Arthroscopic Meniscectomy


An arthroscopic meniscectomy is a procedure to remove some or all of a meniscus from the tibio-femoral joint of the knee using arthroscopic (keyhole) surgery. The procedure can be a complete meniscectomy where the meniscus and the meniscal rim is removed or partial where only a section of the meniscus is removed. This may vary from a minor trimming of a frayed edge to anything short of removing the rim. This is a minimally invasive procedure often carried out as an outpatient in a one-day clinic [1] and is performed when a meniscal tear is too large to be corrected by a surgical repair of the meniscus. [1] Where non-operative therapy provides some degree of symptom relief over the long-term, these benefits may become increasingly ineffective as the affected meniscus degenerates over time. In such cases, partial arthroscopic meniscectomy can be more effective in improving patient quality of life.

Clinically Relevant Anatomy

The menisci of the knee are crescent-shaped fibrocartilaginous structures which add to the tibio-femoral joint congruency while also dispersing friction and body weight. A difference exists between the medial and the lateral meniscus: [1]

  • The medial meniscus is larger and has a C type shape. It blends with the medial collateral ligament [2]
  • The smaller lateral meniscus has an O shape. This is more mobile than the medial meniscus and blends with the popliteus muscle. [2]


Posterior View of Knee
Menisci from Above

Epidemiology/ Etiology

Majewski reports that injuries to the menisci are the second most common injury to the knee, with an incidence of 12% to 14% and a prevalence of 61 cases per 100,000 persons [3][4][5]. In his epidemiological study conducted on 17,397 patients, football, followed by skiing, are the 2 sports with an increased risk of meniscal injuries. Amongst injuries affecting the knee, he suggests that most involve the anterior cruciate ligament (ACL), the medial and lateral meniscus. He also observed that 85% of patients with meniscal and ACL injuries require arthroscopic treatment [6].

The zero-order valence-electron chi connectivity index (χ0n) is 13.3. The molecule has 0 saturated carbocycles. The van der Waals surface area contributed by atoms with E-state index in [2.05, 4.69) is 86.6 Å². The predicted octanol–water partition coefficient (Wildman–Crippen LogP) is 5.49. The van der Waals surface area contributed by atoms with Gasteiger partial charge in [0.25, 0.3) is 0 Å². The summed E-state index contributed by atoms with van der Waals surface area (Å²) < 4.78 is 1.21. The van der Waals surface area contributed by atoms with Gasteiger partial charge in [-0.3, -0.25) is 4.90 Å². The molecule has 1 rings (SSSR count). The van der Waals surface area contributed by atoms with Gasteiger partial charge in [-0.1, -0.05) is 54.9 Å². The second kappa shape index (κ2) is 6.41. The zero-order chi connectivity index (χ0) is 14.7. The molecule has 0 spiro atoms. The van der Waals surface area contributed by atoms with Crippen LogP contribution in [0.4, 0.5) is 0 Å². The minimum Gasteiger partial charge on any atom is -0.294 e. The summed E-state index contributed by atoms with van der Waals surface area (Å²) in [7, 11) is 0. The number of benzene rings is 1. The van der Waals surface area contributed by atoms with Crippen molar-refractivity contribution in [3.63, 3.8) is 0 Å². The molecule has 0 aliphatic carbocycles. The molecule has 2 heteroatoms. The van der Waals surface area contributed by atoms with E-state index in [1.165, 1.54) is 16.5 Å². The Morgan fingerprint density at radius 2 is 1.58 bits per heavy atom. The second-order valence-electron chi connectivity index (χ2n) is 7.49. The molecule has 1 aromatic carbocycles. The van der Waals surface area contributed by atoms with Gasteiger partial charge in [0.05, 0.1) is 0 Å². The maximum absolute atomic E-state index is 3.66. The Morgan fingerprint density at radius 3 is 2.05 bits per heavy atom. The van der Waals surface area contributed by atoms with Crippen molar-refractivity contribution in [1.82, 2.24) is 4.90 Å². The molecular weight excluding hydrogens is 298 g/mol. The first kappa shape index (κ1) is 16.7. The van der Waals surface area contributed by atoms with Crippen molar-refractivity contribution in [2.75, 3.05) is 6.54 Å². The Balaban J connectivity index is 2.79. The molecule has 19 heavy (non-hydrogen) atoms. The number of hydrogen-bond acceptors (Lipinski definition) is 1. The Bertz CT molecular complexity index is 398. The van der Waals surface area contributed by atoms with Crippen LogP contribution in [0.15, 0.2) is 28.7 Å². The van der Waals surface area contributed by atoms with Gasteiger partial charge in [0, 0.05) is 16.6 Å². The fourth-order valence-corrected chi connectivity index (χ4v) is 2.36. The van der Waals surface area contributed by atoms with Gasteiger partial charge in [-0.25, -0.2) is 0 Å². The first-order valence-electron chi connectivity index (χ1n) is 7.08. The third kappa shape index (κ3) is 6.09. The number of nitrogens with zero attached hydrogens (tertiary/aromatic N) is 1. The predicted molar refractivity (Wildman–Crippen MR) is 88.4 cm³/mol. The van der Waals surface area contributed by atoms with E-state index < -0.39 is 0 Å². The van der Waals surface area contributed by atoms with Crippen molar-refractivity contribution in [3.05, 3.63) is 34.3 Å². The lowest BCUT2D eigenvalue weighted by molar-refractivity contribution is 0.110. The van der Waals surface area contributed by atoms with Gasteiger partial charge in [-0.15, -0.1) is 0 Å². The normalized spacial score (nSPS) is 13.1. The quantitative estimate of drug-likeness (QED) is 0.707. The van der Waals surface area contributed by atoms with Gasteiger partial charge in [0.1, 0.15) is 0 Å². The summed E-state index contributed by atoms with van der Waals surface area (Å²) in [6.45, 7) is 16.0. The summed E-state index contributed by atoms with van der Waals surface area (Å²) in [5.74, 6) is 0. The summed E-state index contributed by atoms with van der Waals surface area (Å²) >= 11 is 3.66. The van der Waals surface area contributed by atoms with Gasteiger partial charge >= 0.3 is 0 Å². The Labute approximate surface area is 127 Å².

Etiology
For degenerative meniscal tears, this literature review provides strong evidence that age (greater than 60 years), gender (being male), work-related kneeling and squatting, and consistently climbing stairs of greater than 30 flights are risk factors for meniscal tears. There was also strong evidence that sitting for longer than 2 hours per day may reduce the risk of degenerative meniscal tears. For acute meniscal tears, the evidence suggested that playing football and rugby are high risk factors [7]. Barbara et al suggest that waiting more than 12 months between ACL injury and reconstructive surgery is a risk factor for developing a tear of the medial meniscus [8] [9].

Clinical Presentation

  • Joint line tenderness and effusion
  • Complaints of 'clicking', 'locking' and 'giving way' are common
  • Functionally unstable knee [1]
  • Symptoms are frequently more intense by flexing and loading the knee, with activities such as squatting and kneeling being poorly tolerated because of stiffness and pain [10]

Differential Diagnosis

Joint line tenderness may present a false positive as other diagnosis' may be; osteoarthritis, osteochondral defects, collateral ligament injury or fractures. [11] Effusion may also occur when there are problems with the cruciate ligaments, bones or the articular cartilage.
Pathologies such as chondromalacia patellae, fractures and Sinding Larsen Johansson Syndrome can share the same symptoms of increased pain on knee flexion, loading the knee, squatting and kneeling.
A sensation of giving way is not unique to meniscal damage, but also in patients an anterior cruciate ligament injury. The feeling of instability and locking is also common with osteochondritis dessecans.

Diagnostic Procedures

1. Joint line tenderness has been reported to be the best common test for meniscal injury [1]
2. McMurray's test is positive if an audible pop or a snap is heard at the joint line whilst flexing and rotating the patient's knee.
3. Appley's test is performed with the patient prone, then hyper-flexing the knee and rotating the tibial plateau on the femoral condyles.
4. Steinman's test is performed on a supine patient by bringing the knee into flexion and rotation.
5. Ege's Test is performed with the patient squatting. A positive result is an audible and palpable click heard/felt over the area of the meniscus tear. The patient's feet are turned outwards to detect a medial meniscus tear, and turned inwards to detect a lateral meniscus tear.
6. Thessaly Test.
7. MRI: has a crucial role in patients with combined injuries and the assessment of the meniscal surfaces. Abnormal findings include: [12]

  • Grade I: Discrete central degeneration - an intra-meniscal lesion of increased signal without connection to the articular surface [13]